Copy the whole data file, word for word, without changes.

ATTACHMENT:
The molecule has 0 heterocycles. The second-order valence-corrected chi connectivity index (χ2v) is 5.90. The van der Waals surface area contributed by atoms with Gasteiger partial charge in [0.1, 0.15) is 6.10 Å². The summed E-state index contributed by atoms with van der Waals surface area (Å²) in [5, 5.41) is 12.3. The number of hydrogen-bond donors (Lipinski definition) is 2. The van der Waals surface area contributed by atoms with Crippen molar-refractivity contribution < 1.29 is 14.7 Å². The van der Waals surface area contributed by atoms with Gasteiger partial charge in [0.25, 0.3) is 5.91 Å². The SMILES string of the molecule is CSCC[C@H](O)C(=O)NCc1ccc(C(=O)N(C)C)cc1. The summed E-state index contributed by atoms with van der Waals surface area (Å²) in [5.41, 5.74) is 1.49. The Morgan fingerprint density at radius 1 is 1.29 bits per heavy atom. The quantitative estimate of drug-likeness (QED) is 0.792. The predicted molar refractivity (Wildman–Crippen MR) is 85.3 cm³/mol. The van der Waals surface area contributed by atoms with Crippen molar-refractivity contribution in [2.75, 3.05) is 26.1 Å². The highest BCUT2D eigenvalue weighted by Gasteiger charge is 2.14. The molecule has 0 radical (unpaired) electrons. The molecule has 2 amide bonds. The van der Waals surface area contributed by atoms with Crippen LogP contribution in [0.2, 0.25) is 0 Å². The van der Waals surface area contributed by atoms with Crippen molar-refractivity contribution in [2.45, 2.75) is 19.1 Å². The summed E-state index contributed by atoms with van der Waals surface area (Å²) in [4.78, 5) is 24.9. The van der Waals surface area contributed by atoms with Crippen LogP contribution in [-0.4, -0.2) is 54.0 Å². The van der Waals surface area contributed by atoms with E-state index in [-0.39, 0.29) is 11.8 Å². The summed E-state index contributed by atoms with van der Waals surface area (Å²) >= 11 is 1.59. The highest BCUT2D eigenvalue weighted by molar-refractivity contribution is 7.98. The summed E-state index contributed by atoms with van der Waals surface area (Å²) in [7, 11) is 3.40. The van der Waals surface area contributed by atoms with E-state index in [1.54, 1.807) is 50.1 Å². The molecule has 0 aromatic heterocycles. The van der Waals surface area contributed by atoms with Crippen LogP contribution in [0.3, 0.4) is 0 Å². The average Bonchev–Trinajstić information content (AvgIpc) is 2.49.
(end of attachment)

The molecule has 0 heterocycles. The second-order valence-corrected chi connectivity index (χ2v) is 5.90. The van der Waals surface area contributed by atoms with Gasteiger partial charge in [0.1, 0.15) is 6.10 Å². The summed E-state index contributed by atoms with van der Waals surface area (Å²) in [5, 5.41) is 12.3. The number of hydrogen-bond donors (Lipinski definition) is 2. The van der Waals surface area contributed by atoms with Crippen molar-refractivity contribution < 1.29 is 14.7 Å². The van der Waals surface area contributed by atoms with Gasteiger partial charge in [0.25, 0.3) is 5.91 Å². The SMILES string of the molecule is CSCC[C@H](O)C(=O)NCc1ccc(C(=O)N(C)C)cc1. The summed E-state index contributed by atoms with van der Waals surface area (Å²) in [5.41, 5.74) is 1.49. The Morgan fingerprint density at radius 1 is 1.29 bits per heavy atom. The quantitative estimate of drug-likeness (QED) is 0.792. The predicted molar refractivity (Wildman–Crippen MR) is 85.3 cm³/mol. The van der Waals surface area contributed by atoms with Crippen molar-refractivity contribution in [2.75, 3.05) is 26.1 Å². The highest BCUT2D eigenvalue weighted by Gasteiger charge is 2.14. The molecule has 0 radical (unpaired) electrons. The molecule has 2 amide bonds. The van der Waals surface area contributed by atoms with Crippen LogP contribution in [0.2, 0.25) is 0 Å². The van der Waals surface area contributed by atoms with Crippen molar-refractivity contribution in [2.45, 2.75) is 19.1 Å². The summed E-state index contributed by atoms with van der Waals surface area (Å²) in [4.78, 5) is 24.9. The van der Waals surface area contributed by atoms with Crippen LogP contribution in [-0.4, -0.2) is 54.0 Å². The van der Waals surface area contributed by atoms with E-state index in [-0.39, 0.29) is 11.8 Å². The summed E-state index contributed by atoms with van der Waals surface area (Å²) >= 11 is 1.59. The highest BCUT2D eigenvalue weighted by molar-refractivity contribution is 7.98. The summed E-state index contributed by atoms with van der Waals surface area (Å²) in [7, 11) is 3.40. The van der Waals surface area contributed by atoms with E-state index in [1.54, 1.807) is 50.1 Å². The molecule has 0 aromatic heterocycles. The van der Waals surface area contributed by atoms with Crippen LogP contribution in [0.3, 0.4) is 0 Å². The average Bonchev–Trinajstić information content (AvgIpc) is 2.49.